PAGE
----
California; South Fork American River
South Fork American RiverChili Bar and Gorge Runs The South Fork American, California's most popular whitewater river, provides 100,000 people a year with a thrilling ride through the heart of Gold Rush Country. Below the Chili Bar put-in the South Fork drops quickly through a remote, steep-walled canyon cut into metamorphic volcanic rock. Five miles farther, where the canyon opens up into the gentle Coloma Valley, Troublemaker Rapid provides the climax of the Chili Bar stretch. Civilization is close at hand for the next four easy miles between Coloma and Lotus. Then the river heads into back country again, winding through foothills and finally plunging into the exhilarating, nearly continuous rapids of the South Fork Gorge before stilling in Folsom Reservoir.
Dam-controlled flows often make the South Fork runnable year round. On summer weekends the river is very crowded. But weekday boaters enjoy the scenery and the bouncy but forgiving rapids in relative solitude. The Chili Bar and Gorge runs are considerably more difficult at flows over 3,000 cfs, but they are tough enough even at low and moderate levels to get the inexperienced into trouble. Beginners and novices should stick to the Class II stretch from Coloma to Lotus, or the Class I - II run on the Lower American below Folsom Reservoir.
The South Fork runs are on a small remnant of river bounded by Chili Bar Dam upstream and Folsom Reservoir downstream. Even so, additional dams have been proposed, including one at the site of Troublemaker Rapid. After negotiations involving river runners, landowners, and El Dorado County, in 1982 the California Legislature passed a bill to delay new dam proposals for at least ten years if a series of dam and diversion projects were approved for the upper South Fork above Kyburz. As of 1992 none of these projects had been built, and it was uncertain whether dam proposals on the South Fork would be renewed. The river is also threatened by an El Dorado County proposal to divert 20,000 acre-feet from the upper South Fork. Such a diversion would severely restrict instream flows and hamper boating. (For updated information contact Friends of the River; see appendix for address.)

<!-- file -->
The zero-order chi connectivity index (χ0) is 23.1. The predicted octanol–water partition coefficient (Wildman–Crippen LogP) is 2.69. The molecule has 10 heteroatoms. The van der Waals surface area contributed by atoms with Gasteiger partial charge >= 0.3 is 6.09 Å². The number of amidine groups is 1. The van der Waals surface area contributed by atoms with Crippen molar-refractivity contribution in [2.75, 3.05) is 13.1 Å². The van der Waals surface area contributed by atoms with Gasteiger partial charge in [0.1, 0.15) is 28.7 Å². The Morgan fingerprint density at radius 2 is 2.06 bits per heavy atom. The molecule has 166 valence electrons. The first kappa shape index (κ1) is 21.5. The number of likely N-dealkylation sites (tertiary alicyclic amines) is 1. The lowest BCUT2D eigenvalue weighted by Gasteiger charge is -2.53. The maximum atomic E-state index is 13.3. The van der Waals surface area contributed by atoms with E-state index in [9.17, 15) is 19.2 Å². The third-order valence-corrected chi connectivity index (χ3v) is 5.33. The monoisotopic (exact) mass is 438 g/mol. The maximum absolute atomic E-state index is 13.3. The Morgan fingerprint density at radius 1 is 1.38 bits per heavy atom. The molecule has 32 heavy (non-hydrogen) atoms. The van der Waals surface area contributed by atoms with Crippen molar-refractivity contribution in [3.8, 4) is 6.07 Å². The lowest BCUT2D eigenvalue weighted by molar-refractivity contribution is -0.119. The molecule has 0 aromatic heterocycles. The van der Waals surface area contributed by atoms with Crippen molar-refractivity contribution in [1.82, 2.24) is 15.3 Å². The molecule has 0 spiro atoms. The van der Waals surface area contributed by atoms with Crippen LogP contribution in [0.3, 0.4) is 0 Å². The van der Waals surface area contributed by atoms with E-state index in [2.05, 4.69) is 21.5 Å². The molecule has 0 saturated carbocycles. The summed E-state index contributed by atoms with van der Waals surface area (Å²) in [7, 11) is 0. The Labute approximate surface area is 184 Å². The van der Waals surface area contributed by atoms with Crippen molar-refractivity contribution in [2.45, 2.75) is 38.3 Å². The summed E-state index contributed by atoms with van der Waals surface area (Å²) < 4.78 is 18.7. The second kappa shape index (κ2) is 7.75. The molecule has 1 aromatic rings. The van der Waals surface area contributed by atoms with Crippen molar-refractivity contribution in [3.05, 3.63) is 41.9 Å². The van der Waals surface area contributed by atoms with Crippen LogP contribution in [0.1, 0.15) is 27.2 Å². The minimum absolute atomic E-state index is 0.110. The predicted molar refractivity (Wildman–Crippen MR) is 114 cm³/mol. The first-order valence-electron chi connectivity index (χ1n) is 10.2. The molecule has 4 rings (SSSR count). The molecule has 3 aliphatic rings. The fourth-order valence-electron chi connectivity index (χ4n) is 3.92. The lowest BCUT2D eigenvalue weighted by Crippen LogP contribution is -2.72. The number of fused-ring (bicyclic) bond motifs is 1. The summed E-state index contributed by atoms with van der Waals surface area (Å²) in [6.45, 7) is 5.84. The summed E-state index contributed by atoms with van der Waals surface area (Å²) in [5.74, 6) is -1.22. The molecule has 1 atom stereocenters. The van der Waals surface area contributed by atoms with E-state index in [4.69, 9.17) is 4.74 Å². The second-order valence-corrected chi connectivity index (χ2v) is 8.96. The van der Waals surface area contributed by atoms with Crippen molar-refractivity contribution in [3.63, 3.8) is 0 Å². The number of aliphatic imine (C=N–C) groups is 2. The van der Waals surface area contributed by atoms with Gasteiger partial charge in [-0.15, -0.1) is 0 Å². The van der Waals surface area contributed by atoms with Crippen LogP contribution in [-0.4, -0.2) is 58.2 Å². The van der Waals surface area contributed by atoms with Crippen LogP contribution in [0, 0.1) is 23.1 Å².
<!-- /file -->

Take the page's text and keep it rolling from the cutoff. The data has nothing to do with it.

Another problem is the extensive private property along much of the river below Chili Bar -- an important factor in El Dorado County's abortive attempt to prohibit whitewater sport on the South Fork in the early eighties. After the courts ruled that the public had the right to run the river, El Dorado County took over the task of regulating boating. The county now patrols the river, requires private river runners to register at put-ins, and asks all boaters to observe a "quiet zone" between miles 4.4 and 11.5. Use fees from commercial rafting outfitters provide the county with a tidy sum.
With so much private land, the South Fork faces a grave threat from the tremendous growth of greater Sacramento. New houses are appearing in previously undeveloped sections of the canyon. Leading the effort to protect the river from uncontrolled growth is the American River Land Trust, which has purchased sensitive parcels in the South Fork Gorge and is working to buy more riverside land in the Chili Bar stretch. The Trust's office and Nature Center in Coloma is well worth a visit (see Side Excursions).
Upstream Runs The South Fork offers some boating -- primarily for experts only -- above Chili Bar Reservoir. U.S. Highway 50 follows much of the upper river, offering easy access but detracting from the solitude. The most common run on the upper river is 7 miles of Class IV - V water from Kyburz to Riverton. Just above Riverton the South Fork cuts a steep chute through sharp rocks where a landslide bocked the highway and temporarily plugged the river in 1983. The run can be extended another 3.5 miles by continuing past Riverton to the Peavine Ridge Road bridge. Below Peavine the South Fork roars down an extremely steep Class VI gorge that drops more than 200 ft./mi. in places. This stretch is known as the Golden Gate Run because boating it is nearly as suicidal as jumping off the Golden Gate Bridge. (For more information on the upper river, refer to the guide books by Cassady and Calhoun or Holbek and Stanley listed earlier.)
Managing Agency: (1) El Dorado County Dept. of Parks & Recreation, 360 Fair Lane, Placerville CA 95667; (916) 621-5353. (2) BLM, 63 Natoma St., Folsom, CA 95630; (916) 985-4474.
Commercial Raft Trips: Yes, many outfitters. For a list contact El Dorado County Parks.
Land Ownership: Mostly private; some BLM.
Scenery: Very good. Lightly forested foothill canyon.
Solitude: Good above Coloma and below Lotus, except summer weekends when river traffic is very heavy.
Water: Releases from bottoms of upstream reservoirs keep river cold all summer. Undrinkable.
Camping: Several private campgrounds with river access: Chili Bar (put-in), Camp Coloma (mile 5), Coloma Resort (mile 5.5), Point Pleasant (mile 6), and Camp Lotus (mile 9); reserve sites in advance. BLM lands in the lower half of the run are open for camping; small fee (contact the BLM).
Side Excursions: Sutter Gold Discovery site and the American River Land Trust and Nature Center, both in Coloma.
Guides and References:
Auto Shuttle: 25 miles (1 hour plus) one way.
Logistics: The Chili Bar put-in is on California 193 below the birdge over South Fork. Please see Western Whitewater, page 355, for details.
Excerpted from Western Whitewater from the Rockies to the Pacific